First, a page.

Sorry, Sophia Amoruso Fans: Netflix’s Girlboss Has Just Been Canceled
Of all Netflix’s new original shows, Girlboss had to be one of our favorites. Not only did it (loosely) document the rise to fame of one of our most-loved real-life girlbosses, Sophia Amoruso, but it gave us plenty of fashion and home decor inspo too.
We knew that more cancellations would be coming from the network after the company’s CEO, Reed Hastings, spoke out on his strategy earlier this month, saying that its “hit ratio [was] way too high,” and that Netflix “should have a higher cancellation rate overall.”
Still, we weren’t expecting a show with all the makings of greatness, including big backing names (in addition to Amoruso, Charlize Theron executive-produced the show alongside Pitch Perfect screenwriter Kay Cannon, with Britt Robertson as its lead) and plenty of girl power, to fold after just one season.
Despite the popularity of female-centric shows such as Sex and the City, there are the critics who would say it was that very girl power which played a part in the show’s lack of staying power. As Cannon shared in a Netflix panel, prior to signing with the streaming service, the show faced pushback from several other networks, who warned that the title and content might not be universal enough to appeal to male viewers. “When we did pitch it, they said, ‘You can’t call it Girlboss and you have to make it more for men,’” she revealed.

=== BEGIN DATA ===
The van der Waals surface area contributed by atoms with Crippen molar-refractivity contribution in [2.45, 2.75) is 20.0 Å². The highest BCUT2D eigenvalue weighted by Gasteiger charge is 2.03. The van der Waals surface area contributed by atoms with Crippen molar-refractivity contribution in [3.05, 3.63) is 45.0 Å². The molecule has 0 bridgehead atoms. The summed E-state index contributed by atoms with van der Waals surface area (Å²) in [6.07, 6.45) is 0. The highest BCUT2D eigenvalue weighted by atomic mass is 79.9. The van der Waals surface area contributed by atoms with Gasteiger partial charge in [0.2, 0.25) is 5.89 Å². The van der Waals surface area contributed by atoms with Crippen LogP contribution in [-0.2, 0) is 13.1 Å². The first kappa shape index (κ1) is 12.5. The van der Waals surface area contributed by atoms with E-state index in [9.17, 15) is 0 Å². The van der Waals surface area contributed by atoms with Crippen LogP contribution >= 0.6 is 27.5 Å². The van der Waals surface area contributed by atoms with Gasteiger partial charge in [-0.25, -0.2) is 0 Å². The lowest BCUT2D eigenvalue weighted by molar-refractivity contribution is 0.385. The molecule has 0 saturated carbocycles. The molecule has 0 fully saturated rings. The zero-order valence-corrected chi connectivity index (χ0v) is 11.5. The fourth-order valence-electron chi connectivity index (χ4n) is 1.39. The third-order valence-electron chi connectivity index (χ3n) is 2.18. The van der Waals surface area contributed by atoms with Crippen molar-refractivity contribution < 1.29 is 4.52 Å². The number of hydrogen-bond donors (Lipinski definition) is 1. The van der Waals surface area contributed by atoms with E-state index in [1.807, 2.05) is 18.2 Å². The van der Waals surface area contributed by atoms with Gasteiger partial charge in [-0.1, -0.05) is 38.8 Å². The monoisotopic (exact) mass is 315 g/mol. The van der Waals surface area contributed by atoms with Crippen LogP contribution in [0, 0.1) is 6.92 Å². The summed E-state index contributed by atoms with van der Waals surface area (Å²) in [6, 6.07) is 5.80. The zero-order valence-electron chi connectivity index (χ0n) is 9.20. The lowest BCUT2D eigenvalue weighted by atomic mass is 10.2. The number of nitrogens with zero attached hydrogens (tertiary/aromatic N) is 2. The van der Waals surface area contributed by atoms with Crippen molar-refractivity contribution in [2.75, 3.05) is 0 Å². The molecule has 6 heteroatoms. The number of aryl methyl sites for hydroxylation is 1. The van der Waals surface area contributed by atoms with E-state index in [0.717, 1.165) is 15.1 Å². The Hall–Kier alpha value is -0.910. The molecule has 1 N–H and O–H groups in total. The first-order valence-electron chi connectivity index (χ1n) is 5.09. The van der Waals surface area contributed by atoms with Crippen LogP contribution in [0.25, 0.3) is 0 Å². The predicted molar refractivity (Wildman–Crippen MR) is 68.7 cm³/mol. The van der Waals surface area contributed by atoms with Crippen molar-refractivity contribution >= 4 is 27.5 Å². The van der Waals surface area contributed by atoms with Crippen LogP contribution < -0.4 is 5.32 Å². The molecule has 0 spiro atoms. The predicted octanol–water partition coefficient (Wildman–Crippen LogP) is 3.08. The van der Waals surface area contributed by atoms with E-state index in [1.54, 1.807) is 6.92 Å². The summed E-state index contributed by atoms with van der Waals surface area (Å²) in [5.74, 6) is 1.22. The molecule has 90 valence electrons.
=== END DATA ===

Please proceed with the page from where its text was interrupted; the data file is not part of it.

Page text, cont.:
Amoruso, for her part, who penned the book the TV show was based off of, seems to be taking things in stride, sharing the news on her Instagram stories. “So that Netflix series about my life got canceled,” she wrote. “While I’m proud of the work we did, I’m looking forward to controlling my narrative from here on out. It was a good show, and I was privileged to work with incredible talent, but living my life as a caricature was hard even if only for two months. Yes, I can be difficult. No, I’m not a d*ck. No, someone named Shane never cheated on me. It will be nice to someday tell the story of what happened to me in the last few years. Ppl read the headline, not the correction, I’ve learned.”
But don’t mistake her relief for shade: She posted a second story to clear any air for followers who might have any inkling to dramatize her initial response. “I’m sorry if I hurt anyone,” she wrote. “Being me usually means hurting someone at any given time. Maybe I am a d*ck after all.”
And for the record… she STILL looks fierce in that iconic vintage East West leather musical instruments parrot jacket.
Are you bummed to see this one go? Tell us over @BritandCo.
(h/t Hello Giggles; photos via Netflix)